“I love Thoroughbreds – they’re versatile and can go in any discipline,” says Jim Rhodes, Founder and Director of Equine Rescue of Aiken. Since its beginning in 2006, Equine Rescue of Aiken has adopted out close to 1,000 horses, with almost 700 of those horses being Thoroughbreds. “I actually own racehorses, so I’m in the racing game,” Rhodes says. “I can work from the inside out, providing owners and trainers an exit path for their horses.”
While Equine Rescue of Aiken does take in many different breeds, the program’s location provides a large number of potential homes ideal for Thoroughbreds. “Aiken, South Carolina is huge horse country,” Rhodes said. “Thoroughbreds can go into three-day eventing, fox hunting, polo, a hack in the woods…we have the largest urban forest, Hitchcock Woods, nearby. We’re in an area where off-track Thoroughbreds are in demand.”
The organization creates a budget for 65-70 horses a year, which comes close to $600,000 annually. Grants from TCA not only help with overall expenses but also with community programs at the facility. “I earmark most of my grant money toward program expenses, not operating expenses,” Rhodes says.
“Our model is people helping horses, horses helping people, and we’ve found our niche in the world letting these horses have an impact while they’re here. I think Aiken Equine Rescue has the potential to help a lot of people. I’m proud of the fact that over the last three years we did about $400,000 in disaster relief supplies going to different areas,” Rhodes added. “We were able to take five horses from Puerto Rico and they’re asking us to take another one.”
Recently, TCA assisted with a large-scale equine neglect case at a farm in New York. With over forty Thoroughbreds in need of placement, TCA reached out to several of its grant recipients including Equine Rescue of Aiken. “We got three horses from New York, and they have all been adopted,” said Rhodes.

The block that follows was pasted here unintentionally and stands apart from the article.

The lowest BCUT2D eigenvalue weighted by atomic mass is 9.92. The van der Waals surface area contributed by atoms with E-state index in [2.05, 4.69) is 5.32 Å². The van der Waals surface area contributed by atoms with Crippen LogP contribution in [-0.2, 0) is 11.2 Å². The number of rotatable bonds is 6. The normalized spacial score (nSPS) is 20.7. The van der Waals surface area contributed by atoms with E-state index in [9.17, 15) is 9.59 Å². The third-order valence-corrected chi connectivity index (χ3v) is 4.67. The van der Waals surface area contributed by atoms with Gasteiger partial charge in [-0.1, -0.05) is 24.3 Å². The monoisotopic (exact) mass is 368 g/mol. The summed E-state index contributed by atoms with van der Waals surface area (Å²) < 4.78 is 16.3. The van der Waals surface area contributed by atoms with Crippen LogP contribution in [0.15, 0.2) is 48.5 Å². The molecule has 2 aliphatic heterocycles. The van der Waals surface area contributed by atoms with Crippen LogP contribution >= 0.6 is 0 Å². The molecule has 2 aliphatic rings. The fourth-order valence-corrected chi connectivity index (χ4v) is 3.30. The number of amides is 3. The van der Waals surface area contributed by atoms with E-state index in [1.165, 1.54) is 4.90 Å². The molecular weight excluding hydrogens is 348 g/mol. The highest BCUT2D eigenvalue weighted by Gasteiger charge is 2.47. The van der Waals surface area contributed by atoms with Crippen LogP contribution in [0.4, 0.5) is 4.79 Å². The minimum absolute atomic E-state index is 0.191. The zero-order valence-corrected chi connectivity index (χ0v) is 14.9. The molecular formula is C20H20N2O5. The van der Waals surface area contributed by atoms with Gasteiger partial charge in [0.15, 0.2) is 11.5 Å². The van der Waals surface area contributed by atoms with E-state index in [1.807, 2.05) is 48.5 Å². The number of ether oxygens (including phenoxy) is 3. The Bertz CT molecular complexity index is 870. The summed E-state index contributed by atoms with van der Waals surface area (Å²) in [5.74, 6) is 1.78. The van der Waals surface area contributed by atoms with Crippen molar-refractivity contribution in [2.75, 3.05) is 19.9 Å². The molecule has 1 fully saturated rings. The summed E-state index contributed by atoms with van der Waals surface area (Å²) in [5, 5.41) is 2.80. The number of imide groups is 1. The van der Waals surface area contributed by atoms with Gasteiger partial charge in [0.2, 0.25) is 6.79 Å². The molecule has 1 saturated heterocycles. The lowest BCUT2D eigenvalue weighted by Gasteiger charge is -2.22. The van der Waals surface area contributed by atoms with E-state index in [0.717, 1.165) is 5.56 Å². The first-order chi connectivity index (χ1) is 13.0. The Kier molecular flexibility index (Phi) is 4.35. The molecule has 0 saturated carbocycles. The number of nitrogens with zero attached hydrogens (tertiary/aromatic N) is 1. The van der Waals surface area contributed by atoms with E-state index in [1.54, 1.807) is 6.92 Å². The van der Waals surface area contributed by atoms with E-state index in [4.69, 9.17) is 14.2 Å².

In addition to their rehab and rehoming program, Equine Rescue of Aiken hosts two outreach programs at their facility: The Saratoga War Horse program and the Juvenile Justice System program. Saratoga War Horse gives veterans with Post Traumatic Stress Disorder the opportunity to visit the farm and individually work with off-track Thoroughbreds. The program is mutually beneficial to both the veterans and the horses, allowing both to develop bonds and heal emotional wounds together. The team in Aiken has also assisted in getting the Saratoga War Horse program, which was founded in Saratoga Springs, N.Y., started in other areas of the country.
The Juvenile Justice System program helps struggling youth find direction and purpose in their lives through community service work involving the horses. The farm provides a unique community where the kids can feel valued. “It’s peer-on-peer based,” says Rhodes. “We take kids in the system or headed to the system – robbery, drugs, alcohol, we’ve seen it all.”
“I had one young lady here from the inner city, every pasture we went in, the horses came to her. Horses know if you’ve got a good soul or not. The second week she came out, she put her hands on a horse’s face and said, ‘You’re going to be alright and so am I.’ She went from F’s and D’s with an occasional C and in a three-month period turned around to A’s and B’s with an occasional C. She’s now studying to be a vet assistant.”